Friday, December 24, 2021

HAVE A MEANINGFUL CHRISTMAS - REFLECTING: Strengths, Weaknesses and Bad Habits.

 REFLECTING: Strengths, Weaknesses and Bad Habits

Self-Managed Learning demands that we take charge of our future; focus, operate from our strengths and deal with our bad habits.

It is a good time of the year to do some deep reflection and rethinking. Ask for and listen to feedback. Measure success – where we did well and where we failed. With feedback and deep reflection, we know what our real strengths, weaknesses and bad habits are. Reflection is necessary for the individual, an organization, and the nation.

This exercise is crucial as we can only perform from our strengths. We must concentrate on our strengths and place ourselves where we can produce the best results. We must not waste our energy trying to improve on areas of low impact on performance. We cannot build performance on weaknesses.

But it is crucial that we deal with our bad habits. Bad habits are things we do or fail to do that can dilute, negate, or even destroy our strengths. A talented entrepreneur who has the flair to make a lot of money will in the end go bankrupt if he has the bad habit of gambling.

In your organization, what are the bad habits that inhibit performance and excellence? Big plans without follow through? Lengthy meetings with few outcomes? The practice of artificial harmony where most managers avoid difficult conversations? Or simply the general lack of following S.O.P.?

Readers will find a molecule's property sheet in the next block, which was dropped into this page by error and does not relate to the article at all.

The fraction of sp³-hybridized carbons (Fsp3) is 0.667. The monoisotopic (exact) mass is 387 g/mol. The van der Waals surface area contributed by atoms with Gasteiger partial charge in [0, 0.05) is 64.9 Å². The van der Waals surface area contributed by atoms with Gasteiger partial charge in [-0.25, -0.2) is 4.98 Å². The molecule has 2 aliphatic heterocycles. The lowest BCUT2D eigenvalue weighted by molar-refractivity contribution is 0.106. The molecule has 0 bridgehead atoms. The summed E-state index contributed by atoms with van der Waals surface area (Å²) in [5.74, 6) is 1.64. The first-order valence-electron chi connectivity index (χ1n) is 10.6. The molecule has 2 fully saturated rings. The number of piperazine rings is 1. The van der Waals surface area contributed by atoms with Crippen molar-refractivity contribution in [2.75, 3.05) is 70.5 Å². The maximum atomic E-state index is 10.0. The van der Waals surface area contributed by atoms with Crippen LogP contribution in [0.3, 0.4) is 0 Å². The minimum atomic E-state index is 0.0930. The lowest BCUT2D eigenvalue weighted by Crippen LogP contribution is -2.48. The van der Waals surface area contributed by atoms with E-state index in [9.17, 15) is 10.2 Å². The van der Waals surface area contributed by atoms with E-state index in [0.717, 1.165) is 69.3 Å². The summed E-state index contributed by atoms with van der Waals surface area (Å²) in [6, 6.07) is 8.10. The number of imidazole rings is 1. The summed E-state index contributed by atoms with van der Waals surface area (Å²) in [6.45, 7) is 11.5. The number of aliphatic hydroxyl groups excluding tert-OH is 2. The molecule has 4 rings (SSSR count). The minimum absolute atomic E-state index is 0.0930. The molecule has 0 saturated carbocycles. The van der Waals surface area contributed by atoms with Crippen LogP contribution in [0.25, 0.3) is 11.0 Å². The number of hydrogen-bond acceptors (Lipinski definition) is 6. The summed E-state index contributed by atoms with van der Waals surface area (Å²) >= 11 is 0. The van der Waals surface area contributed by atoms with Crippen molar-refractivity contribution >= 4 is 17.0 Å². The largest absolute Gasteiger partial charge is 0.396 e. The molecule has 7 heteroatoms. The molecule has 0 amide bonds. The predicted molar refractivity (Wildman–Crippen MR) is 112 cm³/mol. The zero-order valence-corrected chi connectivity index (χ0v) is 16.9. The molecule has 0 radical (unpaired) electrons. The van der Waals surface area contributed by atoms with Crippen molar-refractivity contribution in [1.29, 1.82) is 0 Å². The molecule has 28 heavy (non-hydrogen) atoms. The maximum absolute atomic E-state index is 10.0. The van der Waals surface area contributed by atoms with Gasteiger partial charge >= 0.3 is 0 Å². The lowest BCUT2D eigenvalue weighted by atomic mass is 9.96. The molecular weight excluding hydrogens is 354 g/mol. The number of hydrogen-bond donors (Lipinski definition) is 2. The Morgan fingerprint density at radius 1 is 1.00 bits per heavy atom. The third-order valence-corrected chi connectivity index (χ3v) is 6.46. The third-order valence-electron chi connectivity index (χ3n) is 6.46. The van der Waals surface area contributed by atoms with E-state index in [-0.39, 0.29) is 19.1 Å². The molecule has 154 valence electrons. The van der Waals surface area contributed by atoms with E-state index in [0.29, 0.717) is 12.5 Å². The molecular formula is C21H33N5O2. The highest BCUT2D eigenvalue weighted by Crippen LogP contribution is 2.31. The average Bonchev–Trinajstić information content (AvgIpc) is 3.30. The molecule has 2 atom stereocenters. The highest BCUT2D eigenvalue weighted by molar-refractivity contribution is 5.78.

How about we as a nation? What are the bad habits that is eating up our strength? Poor maintenance culture? The practice of corruption? Not being honest on both sides? Cybertrooping at a drop of a hat? Seeing every turn through the lenses of race? 

To be a successful leader, manager or individual contributor, we must learn to recognize our strengths, weaknesses and bad habits and feedback the same to others. To know more, ask us about our Self-Managed Learning Workshop.

Let us add value,

Have a meaningful Christmas


Peace, anas


Tuesday, December 14, 2021


"Of Chinese and Malay identities in Malaysia"

Most Malaysian Chinese chose to keep their Chinese ethnic identity and hardly assimilate into the local culture. Mandarin is their first and preferred language.
Many Malaysian Chinese are more ‘western’ in their outlook instead of keeping to their ethnic identity. English is their first and preferred language.
Scores of Malaysian Chinese are more ‘local’ in their outlook – speaks Bahasa Malaysia or the local dialect extremely well especially the Baba Nyonyas and Peranakans.
Most of Malaysian Malays are trying to keep to their Malay identity, still dressing as much as possible as Malays do and enjoy and proud of the Malay language and culture.